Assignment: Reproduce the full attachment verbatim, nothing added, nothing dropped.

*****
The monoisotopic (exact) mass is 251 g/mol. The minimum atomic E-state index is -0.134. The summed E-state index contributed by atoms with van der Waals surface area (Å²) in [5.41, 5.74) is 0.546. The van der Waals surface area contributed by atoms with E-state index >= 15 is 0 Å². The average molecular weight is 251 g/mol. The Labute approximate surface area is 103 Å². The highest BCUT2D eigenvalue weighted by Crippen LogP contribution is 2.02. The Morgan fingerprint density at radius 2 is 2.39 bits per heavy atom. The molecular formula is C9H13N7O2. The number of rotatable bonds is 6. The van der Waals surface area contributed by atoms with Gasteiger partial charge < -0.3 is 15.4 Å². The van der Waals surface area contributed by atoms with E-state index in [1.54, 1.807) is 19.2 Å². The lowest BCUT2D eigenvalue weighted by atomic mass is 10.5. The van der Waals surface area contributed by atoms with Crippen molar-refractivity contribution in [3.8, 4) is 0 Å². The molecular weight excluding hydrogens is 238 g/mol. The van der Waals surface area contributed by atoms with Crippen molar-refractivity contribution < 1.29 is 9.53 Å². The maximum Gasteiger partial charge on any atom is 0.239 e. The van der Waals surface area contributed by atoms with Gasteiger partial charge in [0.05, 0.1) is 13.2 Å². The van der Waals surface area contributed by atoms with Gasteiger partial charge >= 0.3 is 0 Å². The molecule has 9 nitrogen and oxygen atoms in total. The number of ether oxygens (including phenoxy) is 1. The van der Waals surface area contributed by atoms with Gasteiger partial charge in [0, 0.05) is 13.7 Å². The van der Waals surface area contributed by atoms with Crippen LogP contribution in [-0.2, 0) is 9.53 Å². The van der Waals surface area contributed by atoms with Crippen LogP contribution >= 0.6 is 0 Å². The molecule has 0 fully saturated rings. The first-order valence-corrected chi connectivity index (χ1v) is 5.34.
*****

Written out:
The monoisotopic (exact) mass is 251 g/mol. The minimum atomic E-state index is -0.134. The summed E-state index contributed by atoms with van der Waals surface area (Å²) in [5.41, 5.74) is 0.546. The van der Waals surface area contributed by atoms with E-state index >= 15 is 0 Å². The average molecular weight is 251 g/mol. The Labute approximate surface area is 103 Å². The highest BCUT2D eigenvalue weighted by Crippen LogP contribution is 2.02. The Morgan fingerprint density at radius 2 is 2.39 bits per heavy atom. The molecular formula is C9H13N7O2. The number of rotatable bonds is 6. The van der Waals surface area contributed by atoms with Gasteiger partial charge < -0.3 is 15.4 Å². The van der Waals surface area contributed by atoms with E-state index in [1.54, 1.807) is 19.2 Å². The lowest BCUT2D eigenvalue weighted by atomic mass is 10.5. The van der Waals surface area contributed by atoms with Crippen molar-refractivity contribution in [3.8, 4) is 0 Å². The molecular weight excluding hydrogens is 238 g/mol. The van der Waals surface area contributed by atoms with Crippen molar-refractivity contribution < 1.29 is 9.53 Å². The maximum Gasteiger partial charge on any atom is 0.239 e. The van der Waals surface area contributed by atoms with Gasteiger partial charge in [0.05, 0.1) is 13.2 Å². The van der Waals surface area contributed by atoms with Gasteiger partial charge >= 0.3 is 0 Å². The molecule has 9 nitrogen and oxygen atoms in total. The number of ether oxygens (including phenoxy) is 1. The van der Waals surface area contributed by atoms with Gasteiger partial charge in [0, 0.05) is 13.7 Å². The van der Waals surface area contributed by atoms with Crippen LogP contribution in [-0.2, 0) is 9.53 Å². The van der Waals surface area contributed by atoms with Crippen LogP contribution >= 0.6 is 0 Å². The molecule has 0 fully saturated rings. The first-order valence-corrected chi connectivity index (χ1v) is 5.34.